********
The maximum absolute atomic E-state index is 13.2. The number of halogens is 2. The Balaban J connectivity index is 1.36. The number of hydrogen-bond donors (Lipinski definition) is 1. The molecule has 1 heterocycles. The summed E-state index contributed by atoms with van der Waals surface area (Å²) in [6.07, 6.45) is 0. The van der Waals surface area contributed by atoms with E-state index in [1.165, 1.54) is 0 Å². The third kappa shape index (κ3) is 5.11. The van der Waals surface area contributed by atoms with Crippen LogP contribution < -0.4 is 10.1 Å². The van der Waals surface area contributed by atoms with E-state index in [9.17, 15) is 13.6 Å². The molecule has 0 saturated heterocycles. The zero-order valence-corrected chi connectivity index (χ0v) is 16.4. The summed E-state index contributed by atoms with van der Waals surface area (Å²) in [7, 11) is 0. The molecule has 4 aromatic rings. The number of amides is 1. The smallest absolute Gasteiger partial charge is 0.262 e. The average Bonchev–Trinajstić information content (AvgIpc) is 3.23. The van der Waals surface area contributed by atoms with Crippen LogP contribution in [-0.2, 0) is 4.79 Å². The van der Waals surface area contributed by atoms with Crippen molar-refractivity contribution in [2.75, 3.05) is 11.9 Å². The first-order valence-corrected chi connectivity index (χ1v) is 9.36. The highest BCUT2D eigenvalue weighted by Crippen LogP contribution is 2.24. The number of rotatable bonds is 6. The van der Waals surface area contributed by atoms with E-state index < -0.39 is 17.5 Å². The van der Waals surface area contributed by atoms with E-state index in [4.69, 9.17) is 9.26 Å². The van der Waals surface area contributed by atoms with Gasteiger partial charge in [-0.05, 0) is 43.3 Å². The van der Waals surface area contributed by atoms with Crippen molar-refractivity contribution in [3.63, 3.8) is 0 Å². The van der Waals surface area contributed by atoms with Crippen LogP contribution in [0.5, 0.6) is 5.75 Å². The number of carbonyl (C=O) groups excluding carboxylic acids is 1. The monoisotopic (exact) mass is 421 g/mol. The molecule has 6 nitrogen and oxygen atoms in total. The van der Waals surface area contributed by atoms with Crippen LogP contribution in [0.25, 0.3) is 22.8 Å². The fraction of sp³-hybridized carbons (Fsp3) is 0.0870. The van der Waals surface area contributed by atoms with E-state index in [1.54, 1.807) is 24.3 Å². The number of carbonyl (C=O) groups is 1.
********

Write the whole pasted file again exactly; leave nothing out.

The maximum absolute atomic E-state index is 13.2. The number of halogens is 2. The Balaban J connectivity index is 1.36. The number of hydrogen-bond donors (Lipinski definition) is 1. The molecule has 1 heterocycles. The summed E-state index contributed by atoms with van der Waals surface area (Å²) in [6.07, 6.45) is 0. The van der Waals surface area contributed by atoms with E-state index in [1.165, 1.54) is 0 Å². The third kappa shape index (κ3) is 5.11. The van der Waals surface area contributed by atoms with Crippen LogP contribution < -0.4 is 10.1 Å². The van der Waals surface area contributed by atoms with E-state index in [9.17, 15) is 13.6 Å². The molecule has 0 saturated heterocycles. The zero-order valence-corrected chi connectivity index (χ0v) is 16.4. The summed E-state index contributed by atoms with van der Waals surface area (Å²) in [7, 11) is 0. The molecule has 4 aromatic rings. The number of amides is 1. The smallest absolute Gasteiger partial charge is 0.262 e. The average Bonchev–Trinajstić information content (AvgIpc) is 3.23. The van der Waals surface area contributed by atoms with Crippen LogP contribution in [-0.2, 0) is 4.79 Å². The van der Waals surface area contributed by atoms with Crippen molar-refractivity contribution in [2.75, 3.05) is 11.9 Å². The first-order valence-corrected chi connectivity index (χ1v) is 9.36. The highest BCUT2D eigenvalue weighted by Crippen LogP contribution is 2.24. The number of rotatable bonds is 6. The van der Waals surface area contributed by atoms with E-state index < -0.39 is 17.5 Å². The van der Waals surface area contributed by atoms with E-state index in [4.69, 9.17) is 9.26 Å². The van der Waals surface area contributed by atoms with Gasteiger partial charge in [-0.05, 0) is 43.3 Å². The van der Waals surface area contributed by atoms with Crippen molar-refractivity contribution in [3.63, 3.8) is 0 Å². The van der Waals surface area contributed by atoms with Crippen LogP contribution in [0.5, 0.6) is 5.75 Å². The number of carbonyl (C=O) groups excluding carboxylic acids is 1. The monoisotopic (exact) mass is 421 g/mol. The molecule has 6 nitrogen and oxygen atoms in total. The van der Waals surface area contributed by atoms with Crippen LogP contribution in [0.25, 0.3) is 22.8 Å². The fraction of sp³-hybridized carbons (Fsp3) is 0.0870. The van der Waals surface area contributed by atoms with E-state index in [1.54, 1.807) is 24.3 Å². The number of carbonyl (C=O) groups is 1.